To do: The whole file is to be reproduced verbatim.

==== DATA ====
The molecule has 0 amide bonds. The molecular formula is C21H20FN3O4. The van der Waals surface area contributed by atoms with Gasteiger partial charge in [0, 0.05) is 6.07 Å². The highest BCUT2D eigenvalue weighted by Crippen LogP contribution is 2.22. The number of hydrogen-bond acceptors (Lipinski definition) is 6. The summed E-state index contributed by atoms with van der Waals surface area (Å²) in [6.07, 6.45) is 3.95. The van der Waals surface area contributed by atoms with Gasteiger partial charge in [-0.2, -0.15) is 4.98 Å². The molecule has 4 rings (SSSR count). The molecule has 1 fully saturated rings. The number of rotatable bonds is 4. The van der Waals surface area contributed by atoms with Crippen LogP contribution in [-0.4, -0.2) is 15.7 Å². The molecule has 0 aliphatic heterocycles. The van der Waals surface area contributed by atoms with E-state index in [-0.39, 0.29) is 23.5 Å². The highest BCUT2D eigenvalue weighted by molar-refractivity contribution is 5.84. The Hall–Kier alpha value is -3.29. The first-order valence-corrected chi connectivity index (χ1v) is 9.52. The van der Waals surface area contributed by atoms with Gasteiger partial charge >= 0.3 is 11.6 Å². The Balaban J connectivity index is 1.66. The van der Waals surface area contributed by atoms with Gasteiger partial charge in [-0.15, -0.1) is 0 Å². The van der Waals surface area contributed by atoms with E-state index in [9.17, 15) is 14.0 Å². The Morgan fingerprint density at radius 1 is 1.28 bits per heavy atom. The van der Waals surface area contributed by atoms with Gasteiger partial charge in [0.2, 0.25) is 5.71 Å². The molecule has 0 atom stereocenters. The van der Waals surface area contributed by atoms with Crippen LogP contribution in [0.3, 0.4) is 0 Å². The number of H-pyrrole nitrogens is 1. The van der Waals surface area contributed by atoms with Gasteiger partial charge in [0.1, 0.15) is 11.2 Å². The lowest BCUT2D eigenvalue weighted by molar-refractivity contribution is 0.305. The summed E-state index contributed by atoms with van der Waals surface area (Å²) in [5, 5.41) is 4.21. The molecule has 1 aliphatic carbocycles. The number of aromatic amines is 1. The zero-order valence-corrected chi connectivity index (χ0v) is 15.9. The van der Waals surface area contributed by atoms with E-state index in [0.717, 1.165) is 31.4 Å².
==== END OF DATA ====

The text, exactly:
The molecule has 0 amide bonds. The molecular formula is C21H20FN3O4. The van der Waals surface area contributed by atoms with Gasteiger partial charge in [0, 0.05) is 6.07 Å². The highest BCUT2D eigenvalue weighted by Crippen LogP contribution is 2.22. The number of hydrogen-bond acceptors (Lipinski definition) is 6. The summed E-state index contributed by atoms with van der Waals surface area (Å²) in [6.07, 6.45) is 3.95. The van der Waals surface area contributed by atoms with Gasteiger partial charge in [-0.2, -0.15) is 4.98 Å². The molecule has 4 rings (SSSR count). The molecule has 1 fully saturated rings. The number of rotatable bonds is 4. The van der Waals surface area contributed by atoms with Crippen LogP contribution in [-0.4, -0.2) is 15.7 Å². The molecule has 0 aliphatic heterocycles. The van der Waals surface area contributed by atoms with E-state index in [-0.39, 0.29) is 23.5 Å². The highest BCUT2D eigenvalue weighted by molar-refractivity contribution is 5.84. The Hall–Kier alpha value is -3.29. The first-order valence-corrected chi connectivity index (χ1v) is 9.52. The van der Waals surface area contributed by atoms with Gasteiger partial charge >= 0.3 is 11.6 Å². The Balaban J connectivity index is 1.66. The van der Waals surface area contributed by atoms with Gasteiger partial charge in [-0.15, -0.1) is 0 Å². The van der Waals surface area contributed by atoms with E-state index in [9.17, 15) is 14.0 Å². The Morgan fingerprint density at radius 1 is 1.28 bits per heavy atom. The van der Waals surface area contributed by atoms with Gasteiger partial charge in [0.2, 0.25) is 5.71 Å². The molecule has 0 atom stereocenters. The van der Waals surface area contributed by atoms with Crippen LogP contribution in [0.3, 0.4) is 0 Å². The number of H-pyrrole nitrogens is 1. The van der Waals surface area contributed by atoms with Gasteiger partial charge in [0.1, 0.15) is 11.2 Å². The lowest BCUT2D eigenvalue weighted by molar-refractivity contribution is 0.305. The summed E-state index contributed by atoms with van der Waals surface area (Å²) in [5, 5.41) is 4.21. The molecule has 1 aliphatic carbocycles. The number of aromatic amines is 1. The zero-order valence-corrected chi connectivity index (χ0v) is 15.9. The van der Waals surface area contributed by atoms with E-state index in [0.717, 1.165) is 31.4 Å².